Back in 1996, I had no idea that creating and documenting a methodology for the differentiation of safety and health risk for the construction, setup, maintenance and operation of machine tools could have such far-reaching ramifications. We were a small group with machine tool experience, working under the auspices of the Association for Manufacturing Technology (AMT), to develop a domestic answer to a European Standard for Risk Assessment, EN1050. This standard called upon machine manufacturers to assess safety risks associated with the use of their machines, and to address and convey that information to the machine user.

Our sub-committee was far different than those before it. The Internet opened our activities to the world. As chairman, I invited people from every discipline and every corner to participate. By the time this "technical reference document" - ANSI B11.TR31 - was completed five years later, we had involved over seventy members and observers, and had spawned at least two similar standards (in other industries) in the process.

The enhanced communication provided by the Internet and e-mail highlighted the fact that things can now happen in "real-time," and a few people can make a big difference - and not spend a lot of money doing it. If you feel strongly enough about an issue - you can make it happen! I say this as an invitation. If the rest of this presentation makes sense to you - you can make it happen!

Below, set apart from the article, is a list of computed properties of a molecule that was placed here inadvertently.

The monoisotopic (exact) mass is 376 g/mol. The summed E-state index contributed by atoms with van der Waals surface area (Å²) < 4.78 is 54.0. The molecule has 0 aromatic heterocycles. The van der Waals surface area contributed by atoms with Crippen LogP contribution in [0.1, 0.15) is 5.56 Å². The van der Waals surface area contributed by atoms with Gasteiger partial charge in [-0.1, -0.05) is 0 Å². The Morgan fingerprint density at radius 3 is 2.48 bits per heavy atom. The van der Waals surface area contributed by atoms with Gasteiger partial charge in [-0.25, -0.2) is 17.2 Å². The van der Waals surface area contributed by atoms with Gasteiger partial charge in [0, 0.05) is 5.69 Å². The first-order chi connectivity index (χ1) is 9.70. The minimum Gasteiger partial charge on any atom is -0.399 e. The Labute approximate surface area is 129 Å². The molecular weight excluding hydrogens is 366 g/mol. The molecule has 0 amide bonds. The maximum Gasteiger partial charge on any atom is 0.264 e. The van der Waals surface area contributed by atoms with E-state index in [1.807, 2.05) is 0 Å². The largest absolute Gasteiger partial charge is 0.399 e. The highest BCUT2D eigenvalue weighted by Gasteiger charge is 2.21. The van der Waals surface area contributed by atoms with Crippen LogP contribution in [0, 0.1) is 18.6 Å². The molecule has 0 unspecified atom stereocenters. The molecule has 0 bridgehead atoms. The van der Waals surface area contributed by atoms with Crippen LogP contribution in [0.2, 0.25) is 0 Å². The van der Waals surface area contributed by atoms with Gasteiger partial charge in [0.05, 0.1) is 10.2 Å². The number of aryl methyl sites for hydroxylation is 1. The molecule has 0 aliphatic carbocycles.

What does TR3 tell us?

The basic elements of TR3 are simple:

  • All of the tasks being performed should be identified in order to fully appreciate how people are to be affected by hazards. Task analysis at the onset of the risk determination process will help to identify all of the hazards involved in an operation or process so that they may be properly considered and evaluated.

  • Risk is not determined by hazard severity alone - but also by numerous factors affecting the likelihood of that event occurring.

  • The end-user (employer) is ultimately responsible for determining what "bottom line" risk level is acceptable (or tolerable) in light of current regulations, past events, industry standards and contractual requirements.

  • Risk reduction efforts should generally follow the "safety hierarchy" and be appropriate to the degree of risk reduction needed to achieve that acceptable level of risk.

  • "Zero Risk" is not practically achievable! There will always be some residual risk in any operation, and this must be communicated down the line from the machine designer and builder (or modifier), to the installer, the user and ultimately to the employee. When anyone in the chain of responsibility makes change to the operation or process, it is their responsibility to perform a new risk assessment in light of those changes.

  • Risk reduction to an acceptable level is generally the result of incremental and cumulative efforts along the way.

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